After President Rodrigo Duterte met with Catholic Bishops Conference of the Philippines Romulo Valles in Malacanang last Monday, the President’s barkers said that the two agreed on a “ceasefire.”
Ceasefire? What does this even mean?
Does this mean that the President will no longer call God stupid, or question His existence, or attack the faith of the millions of Filipinos?
On the part of the CBCP president, does this mean that the Catholic Church will no longer question all the killings under the administration’s campaign against drugs, and lawless environment and the culture of impunity?
Will the Catholic church and the faithful now be cowed into silence?
Will the Church refrain from telling the faithful about the Reproductive Health Law and the plan to restore the death penalty?
I have my doubts about this so-called ceasefire. While the Church will likely have a stand on issues of morality and faith, the government will most likely invoke the separation of church and state.
I cannot envision any ceasefire so long as we have a President like Rodrigo Duterte.
I am concerned about the plans of the national government to increase its borrowings from domestic sources, mainly from the Bangko Sentral ng Pilipinas, and outside, by a staggering P1.19 trillion, which is 20 percent higher than this year’s numbers.
If I am worried about our propensity for borrowing, so should the people, especially the poor. This will mean higher inflation where prices of commodities will continue to rise.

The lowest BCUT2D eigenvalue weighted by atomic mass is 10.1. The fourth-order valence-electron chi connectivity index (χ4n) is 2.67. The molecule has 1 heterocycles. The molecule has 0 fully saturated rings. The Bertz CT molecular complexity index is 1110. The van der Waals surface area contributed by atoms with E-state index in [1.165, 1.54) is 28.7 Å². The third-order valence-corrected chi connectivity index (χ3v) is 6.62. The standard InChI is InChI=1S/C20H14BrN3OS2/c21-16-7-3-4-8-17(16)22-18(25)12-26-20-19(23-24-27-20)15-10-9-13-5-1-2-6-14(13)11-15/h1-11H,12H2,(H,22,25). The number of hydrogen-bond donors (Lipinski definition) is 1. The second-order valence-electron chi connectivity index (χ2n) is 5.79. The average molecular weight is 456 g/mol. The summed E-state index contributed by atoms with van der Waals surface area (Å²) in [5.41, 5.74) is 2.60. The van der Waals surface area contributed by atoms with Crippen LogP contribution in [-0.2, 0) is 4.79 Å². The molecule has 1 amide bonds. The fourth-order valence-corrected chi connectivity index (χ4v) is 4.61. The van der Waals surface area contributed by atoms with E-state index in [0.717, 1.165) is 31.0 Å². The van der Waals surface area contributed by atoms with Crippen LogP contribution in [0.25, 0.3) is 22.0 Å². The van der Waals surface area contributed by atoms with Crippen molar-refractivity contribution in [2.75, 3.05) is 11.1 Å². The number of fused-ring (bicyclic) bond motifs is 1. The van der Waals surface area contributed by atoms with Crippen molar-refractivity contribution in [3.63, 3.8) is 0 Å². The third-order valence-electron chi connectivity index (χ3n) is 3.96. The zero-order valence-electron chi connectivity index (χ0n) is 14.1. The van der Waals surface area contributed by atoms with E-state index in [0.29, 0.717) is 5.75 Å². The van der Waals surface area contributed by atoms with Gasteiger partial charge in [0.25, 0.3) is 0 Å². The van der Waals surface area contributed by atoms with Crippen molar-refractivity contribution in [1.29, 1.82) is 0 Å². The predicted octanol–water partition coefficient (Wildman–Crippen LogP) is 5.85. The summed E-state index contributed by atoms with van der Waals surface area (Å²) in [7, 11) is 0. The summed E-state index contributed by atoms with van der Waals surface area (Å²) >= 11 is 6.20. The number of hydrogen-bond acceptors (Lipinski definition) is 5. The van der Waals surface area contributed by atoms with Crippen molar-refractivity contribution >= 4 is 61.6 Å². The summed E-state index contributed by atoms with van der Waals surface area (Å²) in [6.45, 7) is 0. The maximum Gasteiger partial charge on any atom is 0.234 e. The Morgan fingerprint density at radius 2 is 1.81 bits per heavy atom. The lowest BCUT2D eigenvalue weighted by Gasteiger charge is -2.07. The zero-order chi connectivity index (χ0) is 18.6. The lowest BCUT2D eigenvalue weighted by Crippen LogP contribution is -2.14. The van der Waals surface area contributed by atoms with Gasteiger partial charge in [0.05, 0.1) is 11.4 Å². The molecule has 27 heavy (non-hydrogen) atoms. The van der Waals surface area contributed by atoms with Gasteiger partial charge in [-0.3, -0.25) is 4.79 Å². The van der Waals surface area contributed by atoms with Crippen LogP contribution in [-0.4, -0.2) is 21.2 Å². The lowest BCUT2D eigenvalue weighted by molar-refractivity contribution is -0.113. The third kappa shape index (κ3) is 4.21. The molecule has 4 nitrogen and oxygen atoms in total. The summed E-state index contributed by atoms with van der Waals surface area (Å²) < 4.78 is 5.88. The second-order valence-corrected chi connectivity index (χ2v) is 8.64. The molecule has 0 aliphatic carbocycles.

The value of the peso is determined by the law of supply and demand. When the supply of money is constant or decreases at a slow, steady rate, the purchasing power of money will also relatively stabilize. In contrast, when the supply of money expands rapidly, compared to the supply of goods and services, the value of money declines. Consequently, prices rise.
The poor suffer most with inflation.
This is my worry because when the poor can no longer afford goods and services, they resort to crime.
The latest survey of Pulse Asia on the likely winners in the 2019 senatorial race is significant in many ways.
The ranking of candidates simply shows that the respondents are aware of who are in the running, and that re-electionists and former senators stand a better chance at winning.
Senator Grace Poe for instance is seen top the polls because she was a presidential candidates in 2016. People still remember her.
The inclusion of Davao City Mayor Sara Duterte, meanwhile, comes as no surprise. She is not only known as the presidential daughter. She is a popular local executive with a strong will and firm resolve.
However, I have my doubts about former PNP Chief Ronald dela Rosa. He was popular, sure, because he spoke with media every day. But as we know, popularity is not a sure ticket to the Senate.
The poll placed Pia Cayetano as a likely top winner, along with Senator Cynthia Villar. They are known for their achievements. They are joined by Senator Juan Edgardo Angara, former Senate President Aquilino Pimentel III, and Senator Nancy Binay.
Other possible winners are former Senator Sergio Osmeña and Ilocos Norte Gov. Imee Marcos.
I would say that Marcos, once she starts campaigning, could even improve her standing.
Meanwhile, the President would not do well to risk making Bong Go a senatorial candidate.
Who I would like to see at the Senate is former Metro Manila Development Authority Chairman Francis Tolentino, who placed 13th during the 2016 polls.
Then again, anything can happen.
It’s a mystery to me what the Climate Change Commission is for. What is it doing to mitigate climate change? What is doing, exactly? According to reports, it has a budget of P2 billion. I am told that its commissioners often attend conventions and seminars.
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